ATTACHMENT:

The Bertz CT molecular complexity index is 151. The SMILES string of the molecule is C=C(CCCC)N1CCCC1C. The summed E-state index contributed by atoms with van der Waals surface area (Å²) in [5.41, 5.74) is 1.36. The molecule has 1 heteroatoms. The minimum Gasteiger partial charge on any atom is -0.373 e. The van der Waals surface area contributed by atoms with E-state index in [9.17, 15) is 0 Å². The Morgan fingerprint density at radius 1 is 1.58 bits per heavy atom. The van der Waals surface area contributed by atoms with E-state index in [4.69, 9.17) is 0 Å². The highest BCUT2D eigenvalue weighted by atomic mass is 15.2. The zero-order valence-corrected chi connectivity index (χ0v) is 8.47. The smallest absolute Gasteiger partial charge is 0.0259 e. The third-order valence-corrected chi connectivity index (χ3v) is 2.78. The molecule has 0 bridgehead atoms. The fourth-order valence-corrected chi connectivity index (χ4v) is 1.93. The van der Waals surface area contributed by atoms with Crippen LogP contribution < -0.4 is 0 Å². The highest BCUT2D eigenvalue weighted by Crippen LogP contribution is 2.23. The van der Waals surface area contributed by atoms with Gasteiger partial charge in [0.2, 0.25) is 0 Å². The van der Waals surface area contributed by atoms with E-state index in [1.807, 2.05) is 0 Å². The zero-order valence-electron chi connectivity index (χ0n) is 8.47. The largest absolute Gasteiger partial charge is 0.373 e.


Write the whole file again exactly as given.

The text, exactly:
The Bertz CT molecular complexity index is 151. The SMILES string of the molecule is C=C(CCCC)N1CCCC1C. The summed E-state index contributed by atoms with van der Waals surface area (Å²) in [5.41, 5.74) is 1.36. The molecule has 1 heteroatoms. The minimum Gasteiger partial charge on any atom is -0.373 e. The van der Waals surface area contributed by atoms with E-state index in [9.17, 15) is 0 Å². The Morgan fingerprint density at radius 1 is 1.58 bits per heavy atom. The van der Waals surface area contributed by atoms with E-state index in [4.69, 9.17) is 0 Å². The highest BCUT2D eigenvalue weighted by atomic mass is 15.2. The zero-order valence-corrected chi connectivity index (χ0v) is 8.47. The smallest absolute Gasteiger partial charge is 0.0259 e. The third-order valence-corrected chi connectivity index (χ3v) is 2.78. The molecule has 0 bridgehead atoms. The fourth-order valence-corrected chi connectivity index (χ4v) is 1.93. The van der Waals surface area contributed by atoms with Crippen LogP contribution < -0.4 is 0 Å². The highest BCUT2D eigenvalue weighted by Crippen LogP contribution is 2.23. The van der Waals surface area contributed by atoms with Gasteiger partial charge in [0.2, 0.25) is 0 Å². The van der Waals surface area contributed by atoms with E-state index in [1.807, 2.05) is 0 Å². The zero-order valence-electron chi connectivity index (χ0n) is 8.47. The largest absolute Gasteiger partial charge is 0.373 e.